Next, we're going to change the App Component from a functional component to a class component. Why? Because we will be introducing state to this component in later posts of this series. I will also be going into more detail on the types of components at that time. What about React Hooks you may ask? I will be writing a separate post on Hooks which will cover this new option, but the use of state in stateful vs stateless components is the established way with a lot of code out there utilizing it and so we will be practicing most demos in that way.

If the demo is difficult to see, here is the refactored code for a class component:

import React, { Component } from 'react';
import logo from './logo.svg';
import './App.css';

class App extends Component {

 render(){
  return (
    <div className="App">
      <h1> I'm building a React app! </h1>
    </div>
  );
 }
}

export default App;
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Now let's create a folder named Person which will hold our Person.js file aka Person Component. We're using ES6 arrow function syntax to create this functional component. All this component will do is return a <div>.


import React from 'react';

const Person = () => {

 return (
    <div>
      <p> Hi my name is... </p>
    </div>
  );
}

export default Person;
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As I mentioned when reviewing the file structure, the App Component is the main component that acts as a container for all others. In the final example, we are adding the Person Component which we just built inside our <div> in App.js. The syntax is just: <Person />. We also need to make sure we import it at the top of the file: import Person from './Person/Person'. The content in the Person Component will not render to the page unless it is added into the App Component. Once added we see the text "Hi my name is..." displayed on the page.

Conclusion

We covered some basics on getting started with a React application from overview, initializing the application, reviewing the folder structure, and practicing a very basic implementation of component rendering.

Needless to say, there's a lot of concepts to cover when it comes to React and as part of this series, I'm excited to dive into all of them in greater depth throughout the series.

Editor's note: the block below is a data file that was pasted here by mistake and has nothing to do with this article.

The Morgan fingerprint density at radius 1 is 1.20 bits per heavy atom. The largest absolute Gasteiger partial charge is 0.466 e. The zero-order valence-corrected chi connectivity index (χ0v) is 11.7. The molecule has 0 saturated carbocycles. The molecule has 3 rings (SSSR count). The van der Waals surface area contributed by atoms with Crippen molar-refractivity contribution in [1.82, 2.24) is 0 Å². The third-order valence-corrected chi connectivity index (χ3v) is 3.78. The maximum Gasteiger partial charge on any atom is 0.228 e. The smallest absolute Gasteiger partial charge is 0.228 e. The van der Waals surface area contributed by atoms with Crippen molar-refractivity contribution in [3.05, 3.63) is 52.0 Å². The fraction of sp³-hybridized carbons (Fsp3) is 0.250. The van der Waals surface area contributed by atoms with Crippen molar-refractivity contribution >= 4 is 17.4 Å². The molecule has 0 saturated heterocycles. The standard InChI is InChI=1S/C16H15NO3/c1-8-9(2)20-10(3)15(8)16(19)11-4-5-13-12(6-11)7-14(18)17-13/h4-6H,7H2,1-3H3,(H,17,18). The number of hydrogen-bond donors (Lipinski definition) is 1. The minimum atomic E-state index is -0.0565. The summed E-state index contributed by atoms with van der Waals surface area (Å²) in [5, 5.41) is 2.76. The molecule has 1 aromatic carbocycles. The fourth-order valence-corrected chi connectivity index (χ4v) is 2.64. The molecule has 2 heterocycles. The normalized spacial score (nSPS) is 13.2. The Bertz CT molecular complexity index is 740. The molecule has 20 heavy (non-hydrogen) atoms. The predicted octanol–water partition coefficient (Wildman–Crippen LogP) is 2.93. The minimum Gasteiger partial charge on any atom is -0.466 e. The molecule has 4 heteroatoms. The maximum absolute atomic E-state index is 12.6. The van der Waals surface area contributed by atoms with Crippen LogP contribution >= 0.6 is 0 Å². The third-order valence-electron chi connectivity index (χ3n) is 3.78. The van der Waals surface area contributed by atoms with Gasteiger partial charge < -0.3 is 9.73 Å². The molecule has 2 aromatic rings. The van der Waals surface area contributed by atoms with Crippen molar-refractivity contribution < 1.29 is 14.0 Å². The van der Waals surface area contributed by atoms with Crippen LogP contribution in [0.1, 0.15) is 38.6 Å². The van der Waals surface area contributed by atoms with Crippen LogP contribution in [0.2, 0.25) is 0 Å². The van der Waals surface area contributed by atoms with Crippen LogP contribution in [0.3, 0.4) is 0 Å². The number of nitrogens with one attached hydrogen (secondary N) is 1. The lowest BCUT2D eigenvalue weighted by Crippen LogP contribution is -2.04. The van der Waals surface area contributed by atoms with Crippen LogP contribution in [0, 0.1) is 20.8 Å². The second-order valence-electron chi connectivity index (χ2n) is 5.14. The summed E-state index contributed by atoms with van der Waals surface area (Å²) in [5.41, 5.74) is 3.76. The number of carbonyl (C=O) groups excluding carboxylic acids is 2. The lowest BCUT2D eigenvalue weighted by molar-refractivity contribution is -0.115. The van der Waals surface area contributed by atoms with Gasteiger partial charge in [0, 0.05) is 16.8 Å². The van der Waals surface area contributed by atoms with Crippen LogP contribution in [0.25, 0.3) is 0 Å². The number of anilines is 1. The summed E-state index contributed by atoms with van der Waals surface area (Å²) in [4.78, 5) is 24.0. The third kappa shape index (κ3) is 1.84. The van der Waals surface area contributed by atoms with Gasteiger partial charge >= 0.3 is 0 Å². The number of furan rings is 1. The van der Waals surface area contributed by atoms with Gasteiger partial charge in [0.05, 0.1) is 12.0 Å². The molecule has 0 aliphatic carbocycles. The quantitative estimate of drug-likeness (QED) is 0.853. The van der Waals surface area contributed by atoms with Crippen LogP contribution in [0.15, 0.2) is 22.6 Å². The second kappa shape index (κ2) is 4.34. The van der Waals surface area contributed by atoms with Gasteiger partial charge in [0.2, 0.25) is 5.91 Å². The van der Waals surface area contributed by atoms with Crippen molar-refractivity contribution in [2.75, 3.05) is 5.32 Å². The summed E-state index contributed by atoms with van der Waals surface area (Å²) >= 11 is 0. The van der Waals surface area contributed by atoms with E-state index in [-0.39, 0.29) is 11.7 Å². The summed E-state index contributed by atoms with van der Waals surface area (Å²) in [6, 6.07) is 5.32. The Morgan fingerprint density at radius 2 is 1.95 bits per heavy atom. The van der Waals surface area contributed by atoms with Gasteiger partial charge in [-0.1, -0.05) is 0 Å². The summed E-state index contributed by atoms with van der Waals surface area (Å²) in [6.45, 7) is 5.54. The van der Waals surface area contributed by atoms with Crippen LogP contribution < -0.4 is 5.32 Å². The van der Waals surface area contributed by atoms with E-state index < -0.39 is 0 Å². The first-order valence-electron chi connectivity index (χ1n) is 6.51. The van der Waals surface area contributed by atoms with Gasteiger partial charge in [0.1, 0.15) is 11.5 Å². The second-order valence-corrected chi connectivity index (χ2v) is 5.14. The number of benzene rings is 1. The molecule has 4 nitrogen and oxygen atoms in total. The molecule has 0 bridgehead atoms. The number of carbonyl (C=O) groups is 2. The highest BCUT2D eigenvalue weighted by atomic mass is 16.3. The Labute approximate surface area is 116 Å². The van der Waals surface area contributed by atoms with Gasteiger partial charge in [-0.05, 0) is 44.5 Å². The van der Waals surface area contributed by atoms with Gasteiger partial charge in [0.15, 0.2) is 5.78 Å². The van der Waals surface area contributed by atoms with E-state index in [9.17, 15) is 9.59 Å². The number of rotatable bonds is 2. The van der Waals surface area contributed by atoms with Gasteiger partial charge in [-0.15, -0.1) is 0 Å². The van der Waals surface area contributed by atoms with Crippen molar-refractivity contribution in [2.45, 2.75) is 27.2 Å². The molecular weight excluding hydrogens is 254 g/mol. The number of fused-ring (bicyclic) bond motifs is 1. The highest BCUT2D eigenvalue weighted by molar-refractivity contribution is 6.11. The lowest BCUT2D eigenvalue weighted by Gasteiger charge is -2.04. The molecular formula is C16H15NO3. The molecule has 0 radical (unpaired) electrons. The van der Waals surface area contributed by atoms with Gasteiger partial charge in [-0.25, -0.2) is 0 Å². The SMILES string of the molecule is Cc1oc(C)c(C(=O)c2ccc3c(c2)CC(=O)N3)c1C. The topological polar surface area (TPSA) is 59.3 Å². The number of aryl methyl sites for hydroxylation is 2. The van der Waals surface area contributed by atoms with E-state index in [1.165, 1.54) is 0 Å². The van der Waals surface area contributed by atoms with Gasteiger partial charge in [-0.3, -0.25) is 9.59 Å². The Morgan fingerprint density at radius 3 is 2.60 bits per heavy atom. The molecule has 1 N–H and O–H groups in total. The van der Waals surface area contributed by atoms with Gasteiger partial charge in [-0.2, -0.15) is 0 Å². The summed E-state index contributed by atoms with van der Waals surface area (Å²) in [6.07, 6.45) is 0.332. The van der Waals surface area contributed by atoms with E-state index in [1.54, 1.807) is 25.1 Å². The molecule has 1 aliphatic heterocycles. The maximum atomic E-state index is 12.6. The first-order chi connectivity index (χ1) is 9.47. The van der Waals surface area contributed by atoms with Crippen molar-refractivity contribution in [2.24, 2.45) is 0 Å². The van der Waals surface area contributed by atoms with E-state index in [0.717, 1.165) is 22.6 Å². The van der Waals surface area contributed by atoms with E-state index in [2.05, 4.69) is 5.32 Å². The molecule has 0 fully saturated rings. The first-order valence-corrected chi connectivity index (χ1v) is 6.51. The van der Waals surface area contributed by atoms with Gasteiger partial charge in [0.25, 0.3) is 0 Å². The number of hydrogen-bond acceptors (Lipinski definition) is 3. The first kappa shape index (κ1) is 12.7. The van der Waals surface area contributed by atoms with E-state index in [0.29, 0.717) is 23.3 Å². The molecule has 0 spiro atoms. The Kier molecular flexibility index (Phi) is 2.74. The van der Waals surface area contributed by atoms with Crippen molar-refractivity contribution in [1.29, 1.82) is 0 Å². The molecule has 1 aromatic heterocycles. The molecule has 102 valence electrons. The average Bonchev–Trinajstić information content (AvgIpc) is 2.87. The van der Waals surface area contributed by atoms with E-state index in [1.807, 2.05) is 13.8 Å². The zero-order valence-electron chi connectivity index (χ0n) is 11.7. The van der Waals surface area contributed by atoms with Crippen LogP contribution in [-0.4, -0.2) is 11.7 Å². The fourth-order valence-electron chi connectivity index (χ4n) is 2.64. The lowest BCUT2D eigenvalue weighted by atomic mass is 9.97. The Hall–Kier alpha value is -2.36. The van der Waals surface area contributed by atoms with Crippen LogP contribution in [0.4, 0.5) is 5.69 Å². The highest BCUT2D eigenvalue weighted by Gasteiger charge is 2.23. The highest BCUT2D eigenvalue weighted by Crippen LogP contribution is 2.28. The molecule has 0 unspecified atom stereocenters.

For the time being, I hope that you found this introduction helpful! If you did and would like me to cover a specific topic let me know. I love the challenge of technical writing and testing my understanding of concepts. I enjoy learning and collaboration so let's connect!

Discussion (4)

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thedaveamour profile image
David Amour

As someone who has been studying React for just a few weeks now I understood most of this but for someone who hasn't done any React a lot of assumptions are made and things skipped over. A good article though, thanks.

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proiacm profile image
CiaraMaria Author

Thanks for that feedback, David. You know, as I was writing I wondered just that.. so I appreciate the input and will make some edits to clarify!

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thedaveamour profile image
David Amour

Ok sounds good and well done on taking constructive criticism, not everyone can!

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Michael Parkadze

Great article Ciara, the only thing I have input on while going over the article is regarding the person component. So a minor change that does a huge difference in bigger application is instead of importing the Person.js compoenent as such './Person/Person.js' is changing the name of the component file to index.jsx (as it is a react component and not js code.) and by doing that you can now import the Person component as such './Person'.

I find this to be one of the smaller adjustments you can make in your react workflow that benefits you the most as the developer.